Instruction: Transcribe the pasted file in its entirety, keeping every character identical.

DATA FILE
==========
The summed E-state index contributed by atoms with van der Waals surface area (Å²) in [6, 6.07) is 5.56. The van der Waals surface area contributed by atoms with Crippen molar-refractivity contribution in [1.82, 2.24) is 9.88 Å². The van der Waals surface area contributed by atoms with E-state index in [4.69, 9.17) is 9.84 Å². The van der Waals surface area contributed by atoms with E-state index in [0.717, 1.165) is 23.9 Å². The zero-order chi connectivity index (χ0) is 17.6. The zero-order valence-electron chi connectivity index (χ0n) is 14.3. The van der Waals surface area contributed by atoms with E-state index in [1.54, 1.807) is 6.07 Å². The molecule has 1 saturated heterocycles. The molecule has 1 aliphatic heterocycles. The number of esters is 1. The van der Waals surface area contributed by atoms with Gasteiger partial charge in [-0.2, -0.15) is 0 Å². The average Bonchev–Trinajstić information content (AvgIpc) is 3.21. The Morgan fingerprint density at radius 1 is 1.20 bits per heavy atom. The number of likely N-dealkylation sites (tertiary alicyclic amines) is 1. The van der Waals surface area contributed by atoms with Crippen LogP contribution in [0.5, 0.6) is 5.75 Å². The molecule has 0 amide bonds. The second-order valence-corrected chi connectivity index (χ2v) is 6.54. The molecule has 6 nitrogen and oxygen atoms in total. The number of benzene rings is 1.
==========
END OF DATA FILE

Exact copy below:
The summed E-state index contributed by atoms with van der Waals surface area (Å²) in [6, 6.07) is 5.56. The van der Waals surface area contributed by atoms with Crippen molar-refractivity contribution in [1.82, 2.24) is 9.88 Å². The van der Waals surface area contributed by atoms with E-state index in [4.69, 9.17) is 9.84 Å². The van der Waals surface area contributed by atoms with E-state index in [0.717, 1.165) is 23.9 Å². The zero-order chi connectivity index (χ0) is 17.6. The zero-order valence-electron chi connectivity index (χ0n) is 14.3. The van der Waals surface area contributed by atoms with E-state index in [1.54, 1.807) is 6.07 Å². The molecule has 1 saturated heterocycles. The molecule has 1 aliphatic heterocycles. The number of esters is 1. The van der Waals surface area contributed by atoms with Gasteiger partial charge in [-0.2, -0.15) is 0 Å². The average Bonchev–Trinajstić information content (AvgIpc) is 3.21. The Morgan fingerprint density at radius 1 is 1.20 bits per heavy atom. The number of likely N-dealkylation sites (tertiary alicyclic amines) is 1. The van der Waals surface area contributed by atoms with Crippen LogP contribution in [0.5, 0.6) is 5.75 Å². The molecule has 0 amide bonds. The second-order valence-corrected chi connectivity index (χ2v) is 6.54. The molecule has 6 nitrogen and oxygen atoms in total. The number of benzene rings is 1.